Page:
Quantifying the impact of daily and seasonal variation in sap pH on xylem dissolved inorganic carbon estimates in plum trees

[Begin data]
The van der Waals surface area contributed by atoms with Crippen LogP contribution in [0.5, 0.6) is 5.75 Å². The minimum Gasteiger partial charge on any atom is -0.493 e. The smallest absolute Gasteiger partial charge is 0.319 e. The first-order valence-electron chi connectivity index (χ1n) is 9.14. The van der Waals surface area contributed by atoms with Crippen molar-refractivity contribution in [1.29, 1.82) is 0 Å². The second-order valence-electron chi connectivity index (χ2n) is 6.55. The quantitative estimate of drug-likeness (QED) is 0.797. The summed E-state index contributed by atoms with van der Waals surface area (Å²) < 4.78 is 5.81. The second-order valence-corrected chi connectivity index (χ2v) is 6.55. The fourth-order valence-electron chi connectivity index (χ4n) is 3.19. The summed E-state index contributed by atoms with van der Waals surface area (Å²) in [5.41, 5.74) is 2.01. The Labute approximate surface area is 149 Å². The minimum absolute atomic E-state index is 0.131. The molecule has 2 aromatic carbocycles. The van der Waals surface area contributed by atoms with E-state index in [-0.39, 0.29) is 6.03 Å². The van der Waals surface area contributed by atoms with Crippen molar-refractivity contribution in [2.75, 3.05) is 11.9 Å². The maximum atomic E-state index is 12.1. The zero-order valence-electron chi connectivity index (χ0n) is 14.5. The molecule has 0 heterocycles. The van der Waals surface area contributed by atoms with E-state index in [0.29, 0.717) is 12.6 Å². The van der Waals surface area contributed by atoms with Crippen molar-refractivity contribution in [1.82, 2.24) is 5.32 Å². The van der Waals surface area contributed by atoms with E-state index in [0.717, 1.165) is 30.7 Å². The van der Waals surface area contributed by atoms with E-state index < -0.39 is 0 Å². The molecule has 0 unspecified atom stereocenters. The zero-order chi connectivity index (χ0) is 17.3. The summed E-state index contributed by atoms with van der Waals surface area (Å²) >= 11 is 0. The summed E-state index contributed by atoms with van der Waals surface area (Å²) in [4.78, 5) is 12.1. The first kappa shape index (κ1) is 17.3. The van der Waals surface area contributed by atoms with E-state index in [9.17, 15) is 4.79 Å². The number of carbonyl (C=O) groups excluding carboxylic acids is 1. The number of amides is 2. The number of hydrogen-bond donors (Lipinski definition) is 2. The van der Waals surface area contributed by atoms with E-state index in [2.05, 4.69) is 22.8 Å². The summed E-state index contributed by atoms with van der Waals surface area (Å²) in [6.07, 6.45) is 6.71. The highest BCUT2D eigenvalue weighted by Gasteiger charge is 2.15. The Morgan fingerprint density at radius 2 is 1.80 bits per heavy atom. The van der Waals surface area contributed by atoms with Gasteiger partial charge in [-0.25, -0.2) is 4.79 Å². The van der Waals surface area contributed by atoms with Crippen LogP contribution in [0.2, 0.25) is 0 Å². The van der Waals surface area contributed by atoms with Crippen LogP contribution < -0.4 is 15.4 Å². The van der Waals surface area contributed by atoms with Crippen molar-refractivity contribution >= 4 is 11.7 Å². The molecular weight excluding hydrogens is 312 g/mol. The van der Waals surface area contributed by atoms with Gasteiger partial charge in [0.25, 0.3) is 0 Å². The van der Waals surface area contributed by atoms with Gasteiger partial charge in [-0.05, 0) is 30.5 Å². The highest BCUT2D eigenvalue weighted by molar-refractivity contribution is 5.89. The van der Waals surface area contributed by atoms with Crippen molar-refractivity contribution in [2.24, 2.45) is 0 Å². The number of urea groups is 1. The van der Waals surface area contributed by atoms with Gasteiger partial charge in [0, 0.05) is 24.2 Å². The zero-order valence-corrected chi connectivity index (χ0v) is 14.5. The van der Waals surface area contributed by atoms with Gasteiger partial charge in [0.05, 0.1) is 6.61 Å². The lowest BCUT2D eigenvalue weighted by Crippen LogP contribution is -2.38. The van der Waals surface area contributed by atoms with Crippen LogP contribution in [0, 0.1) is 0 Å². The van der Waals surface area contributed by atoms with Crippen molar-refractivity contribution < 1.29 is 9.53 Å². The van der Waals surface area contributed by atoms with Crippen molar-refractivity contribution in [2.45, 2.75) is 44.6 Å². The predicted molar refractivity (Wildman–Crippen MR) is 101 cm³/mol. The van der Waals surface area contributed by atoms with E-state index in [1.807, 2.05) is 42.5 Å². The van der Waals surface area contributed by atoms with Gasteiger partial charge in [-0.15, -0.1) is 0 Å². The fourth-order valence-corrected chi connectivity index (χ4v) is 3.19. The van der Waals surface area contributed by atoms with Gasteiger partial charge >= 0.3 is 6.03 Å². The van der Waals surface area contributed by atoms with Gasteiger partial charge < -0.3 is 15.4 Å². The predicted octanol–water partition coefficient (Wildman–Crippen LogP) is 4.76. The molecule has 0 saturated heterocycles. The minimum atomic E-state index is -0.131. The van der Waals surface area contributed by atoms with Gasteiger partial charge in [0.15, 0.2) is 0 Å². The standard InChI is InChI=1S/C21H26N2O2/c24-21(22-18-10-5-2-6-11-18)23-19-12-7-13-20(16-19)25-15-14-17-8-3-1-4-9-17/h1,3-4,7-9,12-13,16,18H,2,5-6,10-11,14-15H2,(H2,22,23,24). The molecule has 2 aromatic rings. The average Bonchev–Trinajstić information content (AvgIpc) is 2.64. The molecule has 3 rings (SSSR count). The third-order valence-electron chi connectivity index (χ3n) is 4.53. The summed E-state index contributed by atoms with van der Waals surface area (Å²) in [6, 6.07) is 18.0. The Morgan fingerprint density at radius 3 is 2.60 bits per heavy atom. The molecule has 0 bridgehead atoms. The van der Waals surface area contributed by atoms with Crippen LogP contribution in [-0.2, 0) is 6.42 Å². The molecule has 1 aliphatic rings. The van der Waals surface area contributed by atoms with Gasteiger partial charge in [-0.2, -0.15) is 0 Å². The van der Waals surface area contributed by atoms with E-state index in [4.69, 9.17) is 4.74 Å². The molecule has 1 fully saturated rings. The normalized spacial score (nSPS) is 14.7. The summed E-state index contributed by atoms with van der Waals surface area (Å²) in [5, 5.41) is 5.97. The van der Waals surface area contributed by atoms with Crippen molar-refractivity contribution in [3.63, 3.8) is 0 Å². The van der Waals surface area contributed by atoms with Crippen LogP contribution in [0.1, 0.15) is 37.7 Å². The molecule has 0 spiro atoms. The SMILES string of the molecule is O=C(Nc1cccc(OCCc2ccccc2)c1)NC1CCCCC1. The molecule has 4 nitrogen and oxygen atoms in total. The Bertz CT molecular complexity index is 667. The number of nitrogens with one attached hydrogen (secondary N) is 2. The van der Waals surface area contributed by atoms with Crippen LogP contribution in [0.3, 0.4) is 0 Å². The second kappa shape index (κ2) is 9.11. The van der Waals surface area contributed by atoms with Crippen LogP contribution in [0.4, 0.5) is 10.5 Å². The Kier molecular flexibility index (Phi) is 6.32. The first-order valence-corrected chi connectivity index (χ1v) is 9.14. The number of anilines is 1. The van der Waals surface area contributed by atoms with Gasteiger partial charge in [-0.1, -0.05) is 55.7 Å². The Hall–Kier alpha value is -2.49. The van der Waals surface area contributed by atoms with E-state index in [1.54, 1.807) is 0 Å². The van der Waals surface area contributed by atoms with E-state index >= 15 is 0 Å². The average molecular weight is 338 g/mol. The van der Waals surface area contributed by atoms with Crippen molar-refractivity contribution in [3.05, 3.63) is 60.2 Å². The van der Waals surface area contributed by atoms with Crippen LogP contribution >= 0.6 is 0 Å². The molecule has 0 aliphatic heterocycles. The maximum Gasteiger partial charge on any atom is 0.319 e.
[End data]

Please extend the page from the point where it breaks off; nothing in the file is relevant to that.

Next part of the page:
In studies on internal CO2 transport, average xylem sap pH (pHx) is one of the factors used for calculation of the concentration of dissolved inorganic carbon in the xylem sap ([math formula]). Lack of detailed pHx measurements at high temporal resolution could be a potential source of error when evaluating [math formula] dynamics. In this experiment, we performed continuous measurements of CO2 concentration ([CO2]) and stem temperature (Tstem), complemented with pHx measurements at 30-min intervals during the day at various stages of the growing season (Day of the Year (DOY): 86 (late winter), 128 (mid-spring) and 155 (early summer)) on a plum tree (Prunus domestica L. cv. Reine Claude d'Oullins). We used the recorded pHx to calculate [math formula] based on Tstem and the corresponding measured [CO2]. No statistically significant difference was found between mean [math formula] calculated with instantaneous pHx and daily average pHx. However, using an average pHx value from a different part of the growing season than the measurements of [CO2] and Tstem to estimate [math formula] led to a statistically significant error. The error varied between 3.25 ± 0.01% under-estimation and 3.97 ± 0.01% over-estimation, relative to the true [math formula] data. Measured pHx did not show a significant daily variation, unlike [CO2], which increased during the day and declined at night. As the growing season progressed, daily average [CO2] (3.4%, 5.3%, 7.4%) increased and average pHx (5.43, 5.29, 5.20) decreased. Increase in [CO2] will increase its solubility in xylem sap according to Henry's law, and the dissociation of [math formula] will negatively affect pHx. Our results are the first quantifying the error in [math formula] due to the interaction between [CO2] and pHx on a seasonal time scale. We found significant changes in pHx across the growing season, but overall the effect on the calculation of [math formula] remained within an error range of 4%. However, it is possible that the error could be more substantial for other tree species, particularly if pHx is in the more sensitive range (pHx > 6.5).